Watching beautiful orange and black monarch butterflies flit from blossom to branch, who wouldn't want to join in their joyous flight?
Well, it turns out that the life of a monarch isn't all that carefree. Not only do the tiny creatures have to flap their way from Canada to Mexico every fall, the habitat that supports their travels has been diminished or destroyed in recent years.
On such an arduous journey, it's nice to have some friends along the way. One of the monarchs' friends this year decided to actually make the journey with them, flying a butterfly-winged ultralight aircraft along the migration route. Last week, the pilot, Francisco Gutierrez, stopped in Lawrence, where he hooked up with some other monarch friends, including Kansas University ecology professor Chip Taylor.
Flying along with the monarchs in the tiny aircraft, must give Gutierrez a vivid sense of the dangers and stress monarchs face on their annual migration. A film crew is documenting Gutierrez's travels to help share that feeling with others.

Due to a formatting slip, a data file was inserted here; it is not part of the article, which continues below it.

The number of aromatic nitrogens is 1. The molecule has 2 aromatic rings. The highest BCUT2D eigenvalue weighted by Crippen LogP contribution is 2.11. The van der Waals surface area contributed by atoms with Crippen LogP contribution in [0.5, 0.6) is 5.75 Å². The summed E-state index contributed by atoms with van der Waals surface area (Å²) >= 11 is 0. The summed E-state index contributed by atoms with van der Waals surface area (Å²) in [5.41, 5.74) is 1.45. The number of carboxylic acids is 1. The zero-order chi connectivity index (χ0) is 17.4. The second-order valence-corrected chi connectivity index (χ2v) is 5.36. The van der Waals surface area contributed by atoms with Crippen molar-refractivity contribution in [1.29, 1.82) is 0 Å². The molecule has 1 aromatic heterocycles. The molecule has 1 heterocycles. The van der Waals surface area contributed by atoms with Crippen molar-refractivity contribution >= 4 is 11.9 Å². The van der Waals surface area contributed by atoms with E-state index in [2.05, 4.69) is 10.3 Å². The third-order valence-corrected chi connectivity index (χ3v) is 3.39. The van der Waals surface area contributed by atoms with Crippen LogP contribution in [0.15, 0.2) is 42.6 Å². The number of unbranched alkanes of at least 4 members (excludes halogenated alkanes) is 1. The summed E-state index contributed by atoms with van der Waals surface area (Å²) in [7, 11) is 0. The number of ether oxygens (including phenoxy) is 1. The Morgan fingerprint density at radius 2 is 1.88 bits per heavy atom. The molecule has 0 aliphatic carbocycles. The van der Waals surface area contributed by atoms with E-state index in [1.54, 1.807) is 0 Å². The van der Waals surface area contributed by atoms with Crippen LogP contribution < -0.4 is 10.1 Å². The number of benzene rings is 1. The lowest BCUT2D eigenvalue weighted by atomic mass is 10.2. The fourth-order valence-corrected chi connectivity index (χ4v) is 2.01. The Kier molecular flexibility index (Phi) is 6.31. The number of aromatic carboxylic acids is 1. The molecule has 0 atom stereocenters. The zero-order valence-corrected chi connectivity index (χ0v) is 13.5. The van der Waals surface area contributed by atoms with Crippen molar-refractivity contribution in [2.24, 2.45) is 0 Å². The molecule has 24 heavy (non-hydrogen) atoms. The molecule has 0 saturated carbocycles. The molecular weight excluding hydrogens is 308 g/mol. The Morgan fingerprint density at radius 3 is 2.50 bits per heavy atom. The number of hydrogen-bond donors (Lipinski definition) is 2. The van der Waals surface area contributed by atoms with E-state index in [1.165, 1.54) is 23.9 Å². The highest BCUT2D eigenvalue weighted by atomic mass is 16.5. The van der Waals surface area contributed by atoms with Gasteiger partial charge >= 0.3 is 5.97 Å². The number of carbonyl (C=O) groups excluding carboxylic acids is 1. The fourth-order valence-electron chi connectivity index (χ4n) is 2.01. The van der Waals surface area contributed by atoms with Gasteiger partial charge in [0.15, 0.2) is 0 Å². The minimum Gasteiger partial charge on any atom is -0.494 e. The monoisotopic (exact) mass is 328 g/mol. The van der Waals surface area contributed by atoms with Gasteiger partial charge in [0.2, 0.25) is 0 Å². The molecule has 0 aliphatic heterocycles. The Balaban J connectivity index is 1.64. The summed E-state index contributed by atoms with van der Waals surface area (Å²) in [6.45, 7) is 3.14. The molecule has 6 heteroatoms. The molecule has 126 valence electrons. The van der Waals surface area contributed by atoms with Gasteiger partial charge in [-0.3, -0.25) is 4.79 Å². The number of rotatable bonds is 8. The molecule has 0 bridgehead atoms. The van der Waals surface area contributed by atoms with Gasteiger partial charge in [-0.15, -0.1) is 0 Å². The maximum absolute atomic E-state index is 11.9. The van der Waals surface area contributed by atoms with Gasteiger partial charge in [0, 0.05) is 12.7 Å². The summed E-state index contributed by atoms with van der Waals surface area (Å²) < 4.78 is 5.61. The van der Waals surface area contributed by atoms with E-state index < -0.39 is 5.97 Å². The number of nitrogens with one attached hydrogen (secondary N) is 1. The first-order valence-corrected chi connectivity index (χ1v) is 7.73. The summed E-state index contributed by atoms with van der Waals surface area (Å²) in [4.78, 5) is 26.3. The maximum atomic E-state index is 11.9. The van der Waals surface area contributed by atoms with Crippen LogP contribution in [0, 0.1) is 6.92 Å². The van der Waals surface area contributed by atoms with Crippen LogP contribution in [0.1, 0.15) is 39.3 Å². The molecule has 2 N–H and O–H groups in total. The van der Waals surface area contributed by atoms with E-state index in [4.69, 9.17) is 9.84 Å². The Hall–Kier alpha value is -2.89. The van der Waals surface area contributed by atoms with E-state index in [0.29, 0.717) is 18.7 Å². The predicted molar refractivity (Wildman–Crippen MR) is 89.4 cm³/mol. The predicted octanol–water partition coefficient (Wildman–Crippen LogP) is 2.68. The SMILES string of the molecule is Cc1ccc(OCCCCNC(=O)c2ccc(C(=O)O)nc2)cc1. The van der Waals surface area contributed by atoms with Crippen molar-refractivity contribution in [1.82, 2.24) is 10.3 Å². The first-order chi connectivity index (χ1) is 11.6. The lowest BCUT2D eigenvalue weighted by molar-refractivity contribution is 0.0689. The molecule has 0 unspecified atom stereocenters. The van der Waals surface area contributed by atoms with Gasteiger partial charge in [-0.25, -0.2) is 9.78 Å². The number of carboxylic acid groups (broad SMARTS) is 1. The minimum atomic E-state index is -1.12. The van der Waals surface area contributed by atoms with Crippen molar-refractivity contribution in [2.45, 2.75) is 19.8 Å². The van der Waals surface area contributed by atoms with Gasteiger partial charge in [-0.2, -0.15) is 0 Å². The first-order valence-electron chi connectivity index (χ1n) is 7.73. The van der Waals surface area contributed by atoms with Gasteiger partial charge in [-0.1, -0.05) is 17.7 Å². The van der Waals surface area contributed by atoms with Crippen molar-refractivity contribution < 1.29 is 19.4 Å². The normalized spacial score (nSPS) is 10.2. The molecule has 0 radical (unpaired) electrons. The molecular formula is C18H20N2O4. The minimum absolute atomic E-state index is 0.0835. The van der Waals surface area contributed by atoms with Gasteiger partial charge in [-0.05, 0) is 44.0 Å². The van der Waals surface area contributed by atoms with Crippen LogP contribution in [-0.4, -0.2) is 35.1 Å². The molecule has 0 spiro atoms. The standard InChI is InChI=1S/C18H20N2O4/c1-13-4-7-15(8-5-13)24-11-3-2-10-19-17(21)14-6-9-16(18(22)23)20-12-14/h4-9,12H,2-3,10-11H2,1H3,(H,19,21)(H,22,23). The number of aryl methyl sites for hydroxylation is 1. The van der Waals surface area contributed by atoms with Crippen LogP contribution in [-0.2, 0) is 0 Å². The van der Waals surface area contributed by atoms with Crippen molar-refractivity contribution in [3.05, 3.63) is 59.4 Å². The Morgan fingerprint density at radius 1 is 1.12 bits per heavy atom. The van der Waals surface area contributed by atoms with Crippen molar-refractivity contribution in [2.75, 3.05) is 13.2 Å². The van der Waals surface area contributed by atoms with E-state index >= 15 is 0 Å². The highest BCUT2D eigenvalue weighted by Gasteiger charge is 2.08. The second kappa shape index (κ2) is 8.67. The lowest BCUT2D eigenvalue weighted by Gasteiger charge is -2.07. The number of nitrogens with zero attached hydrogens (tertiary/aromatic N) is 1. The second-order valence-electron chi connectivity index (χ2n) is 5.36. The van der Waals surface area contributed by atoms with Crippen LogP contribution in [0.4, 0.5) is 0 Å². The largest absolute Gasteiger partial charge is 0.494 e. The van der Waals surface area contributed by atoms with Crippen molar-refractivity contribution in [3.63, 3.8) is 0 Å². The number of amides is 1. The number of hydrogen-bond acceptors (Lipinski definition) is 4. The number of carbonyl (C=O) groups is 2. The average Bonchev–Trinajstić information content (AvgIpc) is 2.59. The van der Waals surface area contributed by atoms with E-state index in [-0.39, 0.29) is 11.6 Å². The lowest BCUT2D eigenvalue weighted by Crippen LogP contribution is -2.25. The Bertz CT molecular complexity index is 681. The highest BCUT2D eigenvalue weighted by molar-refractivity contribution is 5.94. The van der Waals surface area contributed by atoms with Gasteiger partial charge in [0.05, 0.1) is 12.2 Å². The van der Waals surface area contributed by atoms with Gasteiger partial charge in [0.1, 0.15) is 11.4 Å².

Part of his mission is to raise awareness of the challenges faced by the monarchs, which is admirable. Fortunately, there are less rigorous ways to share in the monarchs' journey.
Taylor pointed out this week how much average people can contribute by providing a friendly space for monarchs. Planting milkweed and other flowers that attract and provide food for the butterflies may not provide as much adventure as an ultralight flight, but it's something everyone can do in the safety of their own backyard.
The reward is not only the joy of being visited by some of nature's most beautiful aviators but knowing that you've aided the monarchs long-term survival.